Val Wilson’s group studies the embryonic progenitors for the central nervous system, skeleton and muscles. This involves studying how and when they become a separate population of cells as well as how they are maintained and eventually eliminated.
Our primary objective is to understand how progenitors for the mouse anteroposterior axis are maintained over a relatively long period- about a third of mouse gestation- how they generate the axis, and how the length of the axis is regulated. In effect: we want to know why do mice have long tails (but not very, very long tails)?
Our lab has shown that part of the answer of why mice have long tails involves the maintenance of dual-fated progenitors called neuromesodermal progenitors that generate the spinal cord, backbone and muscles. These progenitors are present while the backbone is being formed, and no longer exist once the formation of the vertebrae is complete. If we are able to understand how these progenitors are regulated, we may be able to generate and maintain them in culture.
To this end, we use Epiblast Stem Cells (EpiSCs), a cell type that is very similar to cells in the early embryo that generate neuromesodermal progenitors. We have already shown that EpiSCs can differentiate to cell types similar to neuromesodermal progenitors, and are working on defining exactly how this occurs. EpiSC have many similar characteristics to human pluripotent stem cells, which means that any interesting findings in the mouse may be applicable to human cells- and may eventually be useful as clinical tools for generating spinal cord, vertebral or muscle cell types.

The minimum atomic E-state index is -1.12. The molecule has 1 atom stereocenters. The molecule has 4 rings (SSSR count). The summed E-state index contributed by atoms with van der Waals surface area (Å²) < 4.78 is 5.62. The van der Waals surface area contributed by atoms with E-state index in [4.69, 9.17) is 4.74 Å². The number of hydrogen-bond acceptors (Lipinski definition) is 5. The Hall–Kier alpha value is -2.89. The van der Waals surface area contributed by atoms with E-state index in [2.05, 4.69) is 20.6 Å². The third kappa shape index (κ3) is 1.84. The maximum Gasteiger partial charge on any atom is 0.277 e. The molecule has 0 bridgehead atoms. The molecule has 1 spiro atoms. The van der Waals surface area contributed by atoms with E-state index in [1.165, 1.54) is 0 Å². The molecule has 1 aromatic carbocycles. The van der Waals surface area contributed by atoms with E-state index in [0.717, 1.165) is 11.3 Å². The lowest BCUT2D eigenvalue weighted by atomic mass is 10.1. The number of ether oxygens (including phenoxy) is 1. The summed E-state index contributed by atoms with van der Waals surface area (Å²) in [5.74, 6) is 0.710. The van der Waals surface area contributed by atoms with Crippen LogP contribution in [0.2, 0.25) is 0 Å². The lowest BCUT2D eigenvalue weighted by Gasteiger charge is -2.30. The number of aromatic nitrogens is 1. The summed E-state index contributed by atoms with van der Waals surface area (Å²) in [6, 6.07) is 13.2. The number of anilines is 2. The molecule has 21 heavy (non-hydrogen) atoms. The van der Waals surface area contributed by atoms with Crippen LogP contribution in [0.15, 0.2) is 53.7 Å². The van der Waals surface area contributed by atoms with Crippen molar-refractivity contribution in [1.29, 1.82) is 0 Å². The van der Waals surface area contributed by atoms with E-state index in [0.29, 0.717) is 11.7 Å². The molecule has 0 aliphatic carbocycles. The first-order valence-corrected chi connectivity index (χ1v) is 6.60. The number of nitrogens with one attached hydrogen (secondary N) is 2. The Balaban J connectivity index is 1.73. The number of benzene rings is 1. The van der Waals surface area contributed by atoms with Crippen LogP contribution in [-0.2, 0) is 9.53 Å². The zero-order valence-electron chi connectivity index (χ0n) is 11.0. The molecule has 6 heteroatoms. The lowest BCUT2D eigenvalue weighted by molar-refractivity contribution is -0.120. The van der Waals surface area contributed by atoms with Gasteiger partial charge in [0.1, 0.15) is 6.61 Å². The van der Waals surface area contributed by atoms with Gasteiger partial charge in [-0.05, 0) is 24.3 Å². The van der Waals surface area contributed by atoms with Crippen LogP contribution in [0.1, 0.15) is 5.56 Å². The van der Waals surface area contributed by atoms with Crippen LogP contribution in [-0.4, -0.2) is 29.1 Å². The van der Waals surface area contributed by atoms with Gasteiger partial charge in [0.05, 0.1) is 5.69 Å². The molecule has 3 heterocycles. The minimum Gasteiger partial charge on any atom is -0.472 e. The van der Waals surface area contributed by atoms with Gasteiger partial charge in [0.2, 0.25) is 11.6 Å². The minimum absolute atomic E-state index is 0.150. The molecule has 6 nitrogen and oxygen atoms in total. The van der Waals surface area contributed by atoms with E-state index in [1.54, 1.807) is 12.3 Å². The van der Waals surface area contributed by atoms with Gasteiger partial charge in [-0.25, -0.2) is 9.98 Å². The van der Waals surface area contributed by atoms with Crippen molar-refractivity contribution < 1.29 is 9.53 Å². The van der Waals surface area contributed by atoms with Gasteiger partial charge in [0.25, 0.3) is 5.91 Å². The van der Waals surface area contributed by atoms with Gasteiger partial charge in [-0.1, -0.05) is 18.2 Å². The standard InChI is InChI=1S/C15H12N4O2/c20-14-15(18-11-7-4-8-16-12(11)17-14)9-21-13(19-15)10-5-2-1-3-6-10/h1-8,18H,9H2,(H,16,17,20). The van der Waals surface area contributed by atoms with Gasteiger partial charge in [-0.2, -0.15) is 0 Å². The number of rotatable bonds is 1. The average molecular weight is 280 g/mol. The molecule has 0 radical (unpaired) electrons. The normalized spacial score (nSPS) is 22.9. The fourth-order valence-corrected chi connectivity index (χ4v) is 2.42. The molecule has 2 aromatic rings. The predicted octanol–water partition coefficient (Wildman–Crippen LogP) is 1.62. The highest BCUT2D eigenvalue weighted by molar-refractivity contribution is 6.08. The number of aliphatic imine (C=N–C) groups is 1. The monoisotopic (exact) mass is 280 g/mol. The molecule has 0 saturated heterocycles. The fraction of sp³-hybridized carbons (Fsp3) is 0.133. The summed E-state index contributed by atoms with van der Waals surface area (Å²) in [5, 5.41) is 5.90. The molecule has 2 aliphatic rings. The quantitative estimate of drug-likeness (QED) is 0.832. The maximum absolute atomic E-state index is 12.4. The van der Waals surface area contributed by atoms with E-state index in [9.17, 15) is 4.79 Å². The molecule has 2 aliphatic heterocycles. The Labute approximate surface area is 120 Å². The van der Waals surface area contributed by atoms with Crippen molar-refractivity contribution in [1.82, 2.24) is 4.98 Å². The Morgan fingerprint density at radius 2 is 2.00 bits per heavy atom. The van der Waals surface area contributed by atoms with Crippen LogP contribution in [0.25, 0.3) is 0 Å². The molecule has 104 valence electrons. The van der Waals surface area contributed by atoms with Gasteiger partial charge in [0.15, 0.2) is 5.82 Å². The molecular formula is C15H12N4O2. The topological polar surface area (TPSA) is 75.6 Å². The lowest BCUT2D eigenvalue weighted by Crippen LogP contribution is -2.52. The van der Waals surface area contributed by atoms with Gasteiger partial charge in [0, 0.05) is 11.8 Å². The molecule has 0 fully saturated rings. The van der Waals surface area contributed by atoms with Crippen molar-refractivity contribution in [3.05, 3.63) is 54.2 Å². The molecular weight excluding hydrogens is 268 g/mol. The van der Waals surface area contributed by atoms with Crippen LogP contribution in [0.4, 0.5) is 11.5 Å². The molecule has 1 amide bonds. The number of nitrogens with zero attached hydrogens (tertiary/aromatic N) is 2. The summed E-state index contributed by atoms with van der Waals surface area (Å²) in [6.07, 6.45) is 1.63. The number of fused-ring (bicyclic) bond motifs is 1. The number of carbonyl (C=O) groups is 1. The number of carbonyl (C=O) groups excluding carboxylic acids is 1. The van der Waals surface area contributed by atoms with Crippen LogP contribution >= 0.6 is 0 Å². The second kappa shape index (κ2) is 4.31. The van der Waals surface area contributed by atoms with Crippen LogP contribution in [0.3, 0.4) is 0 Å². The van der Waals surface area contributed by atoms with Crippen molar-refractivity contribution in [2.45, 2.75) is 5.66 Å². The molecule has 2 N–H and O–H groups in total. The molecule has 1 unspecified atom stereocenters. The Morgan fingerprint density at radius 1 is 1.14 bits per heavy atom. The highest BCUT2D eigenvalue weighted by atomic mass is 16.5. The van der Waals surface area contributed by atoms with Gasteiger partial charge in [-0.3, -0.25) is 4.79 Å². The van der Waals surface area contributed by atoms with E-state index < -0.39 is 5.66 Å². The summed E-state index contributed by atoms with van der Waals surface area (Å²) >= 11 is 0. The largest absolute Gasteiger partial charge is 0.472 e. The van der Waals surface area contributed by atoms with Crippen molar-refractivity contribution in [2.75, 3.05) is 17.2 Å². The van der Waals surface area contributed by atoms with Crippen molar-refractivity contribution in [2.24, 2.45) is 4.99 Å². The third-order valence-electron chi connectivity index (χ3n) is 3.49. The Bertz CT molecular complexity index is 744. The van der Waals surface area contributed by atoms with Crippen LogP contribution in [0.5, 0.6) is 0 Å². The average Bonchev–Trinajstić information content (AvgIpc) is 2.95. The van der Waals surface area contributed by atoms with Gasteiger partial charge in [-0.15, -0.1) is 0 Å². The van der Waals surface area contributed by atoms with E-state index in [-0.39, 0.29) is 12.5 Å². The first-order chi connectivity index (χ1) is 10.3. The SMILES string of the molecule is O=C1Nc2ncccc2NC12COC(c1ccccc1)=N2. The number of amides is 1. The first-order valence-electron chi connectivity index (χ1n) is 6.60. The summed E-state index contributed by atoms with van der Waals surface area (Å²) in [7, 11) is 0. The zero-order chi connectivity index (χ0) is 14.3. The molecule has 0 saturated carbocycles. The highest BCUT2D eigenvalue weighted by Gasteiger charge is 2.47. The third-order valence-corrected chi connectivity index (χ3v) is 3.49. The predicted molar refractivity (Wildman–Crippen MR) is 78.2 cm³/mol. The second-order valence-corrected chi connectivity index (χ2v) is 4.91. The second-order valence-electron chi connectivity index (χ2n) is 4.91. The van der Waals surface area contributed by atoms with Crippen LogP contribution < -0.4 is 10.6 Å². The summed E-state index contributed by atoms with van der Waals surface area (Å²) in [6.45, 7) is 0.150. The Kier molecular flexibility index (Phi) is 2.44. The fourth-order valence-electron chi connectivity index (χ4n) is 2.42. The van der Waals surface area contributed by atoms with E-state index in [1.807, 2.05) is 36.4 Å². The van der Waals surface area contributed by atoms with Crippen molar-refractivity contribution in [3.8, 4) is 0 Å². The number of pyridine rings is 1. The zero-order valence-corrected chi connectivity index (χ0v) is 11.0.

Finally, the process of making the anteroposterior axis involves generating very similar cell types (spinal cord, muscle, skeleton) over a long period. However these cell types, although similar, are not exactly the same at the beginning and end of axis elongation. Neck vertebrae are not exactly the same as rib vertebrae, or lower back and tail bone. This means that although these progenitors are something like a stem cell population (which can generate the same cell type over and over again), they are not exactly the same. They mature during development, and their eventual loss at the end of elongation may be key to determining how long the backbone is- will there be a short or long tail? The mechanisms that regulate this sequence are only just beginning to be elucidated. We are using a number of culture techniques to try and answer how these progenitors measure time.